Friday, January 2, 2009

Joe Louis Thai Puppet Theatre. A second visit.

The new visa regulations set in China in the run up to the Olympic Games forced me this July 2008 to travel suddenly to Thailand; I was a few days in Bangkok trying to get my papers in order as soon as possible and continue my stay in China . Of course, I also took the opportunity of the trip to make a second visit to Joe Louis Puppet Theater, see again its staging of the plays and calmly take a few pictures of his collection of puppets on permanent on display.

The company

Two years after my first visit I could verify my observations (expressed in my posting of June 17, 2008: Nattayasal Hun Lakhon lek: Joe Louis Puppet theatre of Thailand) on the importance of the puppet theater of Joe Louis and his role as classical theater in Thailand, Asia and the world. I verified the permanence of its codification, of its dramatic structure and of its staging, as well as the quality of the interpretation.

The first time I was there, in December 2006, we were informed that Joe Louis was ill and that he would not be able to attend the theater to see the work of his company or to greet people as customary. Joe Louis died in May 2007.

In mid-2006 the company took the global prize for puppet theater in Prague, Czech Republic. Although it was an important prize that placed them on an international level, the demise of Joe Louis a year later brought to the company problems and challenges to its survival.

Apparently the living figure of Joe Louis in Thailand lent a big weight to his work and continued support to his work; once he passed away such support has been increasingly difficult to achieve and I understand that the theater today is in danger of disappearing due to the construction of a shopping mall in the land they occupy; construction plans are imminent and so far the construction company and the theater have not been able to reach an understanding to designate a space for the theater inside the mall.

The performances

Joe Louis conceived his puppet theater by following a classical structure with elements of the most respected traditional theater in Thailand, Khon, but including modern stage elements; and so we can see in their performances both video and background sound, photographs and the use of modern materials (such as plastic and foam) in the construction of some puppets; smoke machines, for example, are used for the mystical atmosphere of certain scenes.

His position was open to the idea of spectacle and public attention, leading him to create a performance structure with a certain uniqueness, which I define in a few points:

- The performances are of a strong educative style and are directed mainly to tourism.

- Before each performance a video documentary presents the history of both the theater of Joe Louis as well as of Thai puppets;

- An explanation-demonstration (in Thai and English) of the origin of the dance of the puppeteers and the puppets themselves, and of the origin of the stories that will be told in the piece to come, is staged

- The representation itself, with all the elements of the Thai stage culture, takes about an hour.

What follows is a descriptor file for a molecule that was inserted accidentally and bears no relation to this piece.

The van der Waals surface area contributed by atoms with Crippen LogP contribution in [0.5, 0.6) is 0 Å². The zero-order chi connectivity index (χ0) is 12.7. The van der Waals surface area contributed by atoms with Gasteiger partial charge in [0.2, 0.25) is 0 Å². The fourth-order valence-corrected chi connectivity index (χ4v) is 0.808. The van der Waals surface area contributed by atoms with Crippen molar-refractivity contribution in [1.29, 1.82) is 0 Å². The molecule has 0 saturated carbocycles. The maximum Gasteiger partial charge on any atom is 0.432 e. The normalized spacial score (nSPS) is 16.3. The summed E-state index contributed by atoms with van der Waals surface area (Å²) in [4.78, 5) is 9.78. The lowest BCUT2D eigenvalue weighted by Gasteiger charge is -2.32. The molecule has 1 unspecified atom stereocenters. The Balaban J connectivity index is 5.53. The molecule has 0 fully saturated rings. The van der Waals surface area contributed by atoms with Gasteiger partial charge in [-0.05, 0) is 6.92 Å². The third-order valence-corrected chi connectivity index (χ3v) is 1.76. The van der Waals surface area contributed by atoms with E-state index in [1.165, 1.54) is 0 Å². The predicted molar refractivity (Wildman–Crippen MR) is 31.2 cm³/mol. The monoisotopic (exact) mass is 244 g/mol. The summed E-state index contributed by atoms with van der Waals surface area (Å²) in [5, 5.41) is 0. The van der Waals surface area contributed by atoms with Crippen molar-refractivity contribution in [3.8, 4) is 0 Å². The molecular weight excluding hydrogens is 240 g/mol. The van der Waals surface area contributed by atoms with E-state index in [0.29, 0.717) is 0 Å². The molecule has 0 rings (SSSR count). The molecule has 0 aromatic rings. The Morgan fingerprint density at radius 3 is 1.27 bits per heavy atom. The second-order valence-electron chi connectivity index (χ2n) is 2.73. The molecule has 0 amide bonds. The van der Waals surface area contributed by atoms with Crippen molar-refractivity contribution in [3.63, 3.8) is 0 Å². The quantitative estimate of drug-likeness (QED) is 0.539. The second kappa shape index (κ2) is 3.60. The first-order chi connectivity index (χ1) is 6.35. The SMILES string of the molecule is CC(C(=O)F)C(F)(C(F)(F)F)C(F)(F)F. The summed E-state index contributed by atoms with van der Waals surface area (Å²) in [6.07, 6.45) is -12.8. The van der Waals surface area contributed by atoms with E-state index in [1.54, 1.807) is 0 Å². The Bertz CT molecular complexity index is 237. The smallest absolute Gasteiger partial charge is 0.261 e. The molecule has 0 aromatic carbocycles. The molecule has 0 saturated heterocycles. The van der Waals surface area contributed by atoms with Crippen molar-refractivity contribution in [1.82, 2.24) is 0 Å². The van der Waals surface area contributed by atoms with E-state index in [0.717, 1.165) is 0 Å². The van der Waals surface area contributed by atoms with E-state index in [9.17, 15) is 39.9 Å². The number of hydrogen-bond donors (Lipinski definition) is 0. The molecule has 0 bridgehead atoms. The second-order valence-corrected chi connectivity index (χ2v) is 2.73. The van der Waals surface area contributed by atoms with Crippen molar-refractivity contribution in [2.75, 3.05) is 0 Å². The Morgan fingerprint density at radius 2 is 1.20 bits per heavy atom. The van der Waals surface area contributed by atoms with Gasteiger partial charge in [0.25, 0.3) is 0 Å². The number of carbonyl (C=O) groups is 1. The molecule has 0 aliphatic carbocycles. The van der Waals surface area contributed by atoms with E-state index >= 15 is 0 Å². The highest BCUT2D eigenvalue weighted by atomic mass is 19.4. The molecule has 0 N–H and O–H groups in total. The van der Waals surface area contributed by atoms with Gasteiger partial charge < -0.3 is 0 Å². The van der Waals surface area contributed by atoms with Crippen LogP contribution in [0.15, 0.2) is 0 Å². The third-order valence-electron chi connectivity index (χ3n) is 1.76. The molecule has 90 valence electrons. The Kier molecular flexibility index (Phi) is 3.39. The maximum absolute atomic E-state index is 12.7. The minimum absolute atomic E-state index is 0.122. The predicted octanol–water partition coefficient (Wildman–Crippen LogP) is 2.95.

- Once the performance is over, some playful interaction (which has nothing to do with the piece represented) with the spectator takes place: they play with the spectators, give them kisses, hide objects, and so on.

All these elements, unrelated to the piece of art itself but necessary for the functioning of the physical theater, provoked in me (having seen him for the second time) a certain weariness and disappointment that vanished only during the course of the representation of the piece.

The play represented is the same that I saw two years ago, "The Myth of Rahoo and the lunar eclipse." Although the Joe Louis theater has other plays ( "Mayarap" and "The Birth of Sudsakorn," among others), they show none of them but only "The Myth of Rahoo ...", dedicated to tourists.

The company does not appear to have a project to create a group of connoisseurs or followers of their work, I noticed that, on the contrary, they are not open to research, analysis and criticism. Apparently they do not have a plan to deepen their creative work, or at least there are no conditions to implement it. With the exception of a few books and printed newsletters, actual information is scarce, with most of these booklets devoted to recounting the legendary story of Joe Louis’s puppets.

I see in all this a threat of extinction, because the creative movement of their teacher has been stalled and its evolution halted. With Joe Louis dead, his heirs are apparently trying to survive in the chaos of loss with just what they inherited.

Puppet Gallery

Before the performance one can take a stroll through the corridors of the theater and find a gallery-museum where they have on permanent display about twenty puppets (medium sized) and masks built by Joe Louis. The exhibit is interesting, the work is truly beautiful. We have the opportunity to meet Joe Louis, as he’s been immortalized as a wax figure (of sorts) in which we see him handling one of his dolls.


It's a real shame to see the fragility with which the company maintains itself at both the physical and aesthetic levels, and I do not know how far it'll be able to stay and, furthermore, evolve.

There will be time to return in a few years and discover the path that helped them to continue their "revolution" or the path that led them to disappear.

Joe Louis Pupet Theatre Web site:

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